Do you have any tips or advice for someone who wants to start a company, specifically for someone moving from research to business?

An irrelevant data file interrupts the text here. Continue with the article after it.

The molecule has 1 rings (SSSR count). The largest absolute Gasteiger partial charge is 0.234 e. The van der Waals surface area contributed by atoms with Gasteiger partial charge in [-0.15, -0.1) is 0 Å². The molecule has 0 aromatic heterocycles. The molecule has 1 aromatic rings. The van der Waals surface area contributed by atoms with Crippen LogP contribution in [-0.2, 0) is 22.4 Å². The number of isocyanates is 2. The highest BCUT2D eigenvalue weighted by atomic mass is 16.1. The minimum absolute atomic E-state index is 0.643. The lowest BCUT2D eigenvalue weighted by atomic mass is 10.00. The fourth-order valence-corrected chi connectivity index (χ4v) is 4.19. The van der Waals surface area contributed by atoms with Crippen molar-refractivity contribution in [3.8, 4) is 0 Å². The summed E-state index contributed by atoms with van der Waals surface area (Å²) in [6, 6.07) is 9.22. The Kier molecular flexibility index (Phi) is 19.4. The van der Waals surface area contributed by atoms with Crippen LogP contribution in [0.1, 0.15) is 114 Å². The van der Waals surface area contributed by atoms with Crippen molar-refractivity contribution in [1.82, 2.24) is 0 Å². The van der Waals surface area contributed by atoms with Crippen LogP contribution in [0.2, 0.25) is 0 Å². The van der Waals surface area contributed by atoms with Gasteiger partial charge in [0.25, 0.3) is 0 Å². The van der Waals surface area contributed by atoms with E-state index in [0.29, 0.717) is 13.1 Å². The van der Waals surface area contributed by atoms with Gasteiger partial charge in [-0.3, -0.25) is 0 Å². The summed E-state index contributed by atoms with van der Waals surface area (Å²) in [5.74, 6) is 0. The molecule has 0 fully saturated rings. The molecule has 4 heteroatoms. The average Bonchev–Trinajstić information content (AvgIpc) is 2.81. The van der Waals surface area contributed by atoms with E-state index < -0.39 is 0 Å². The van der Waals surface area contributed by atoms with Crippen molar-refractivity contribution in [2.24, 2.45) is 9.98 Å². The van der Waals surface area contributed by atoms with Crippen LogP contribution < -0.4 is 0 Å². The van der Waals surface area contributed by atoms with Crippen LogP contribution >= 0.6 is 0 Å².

Firstly, I think you should do it out of passion, not fashion. I feel like nowadays there is a social pressure to be an entrepreneur, and I think you have to really feel that passion as well as have a vocation for it. Because if I think the world of research is a dog-eat-dog world, excuse the expression, but a complex world, the world of entrepreneurship is much worse. The word resilience has a new meaning to me. You have to be passionate and willing to dedicate yourself, because this is, first of all, a total change of mentality. The academic world and the world of entrepreneurship are almost inverse. These last few years, even though I think I have a perfect team or close to it, it’s forced me to do a lot of training. Since I have partners who know the business world very well and I no longer need to be an expert in finance, for example, but I do need to know what’s going on. It’s been training, training, training. So, three main pieces of advice. Do it out of passion, not out of pressure or bad motivations, out of passion. Look for the right team to start with, because I think this is likely to succeed when you have a good team. This is almost a marriage between partners, it’s almost a third child. And finally, look outside for a lot of support. I think I’ve learnt a lot from other entrepreneurs. I did a programme, “BORA Mulheres”, last year — I was one of the winners — and I remember that when I got there they were completely different people, from whom I learned a lot about the business world. The people who understand us best are those who are going through the same thing. I think it’s great to have that support from people who are dealing with similar things, you learn a lot from each other, so I think it would be great to get involved in the world of entrepreneurs. It’s a very competitive world, but at the same time it’s a world where you make a very interesting network. Sometimes when you’re about to give up they say “no way”! And then family, it’s good to have family support because this doesn’t just interfere with us, it’s not a nine-to-six job, it’s a passion.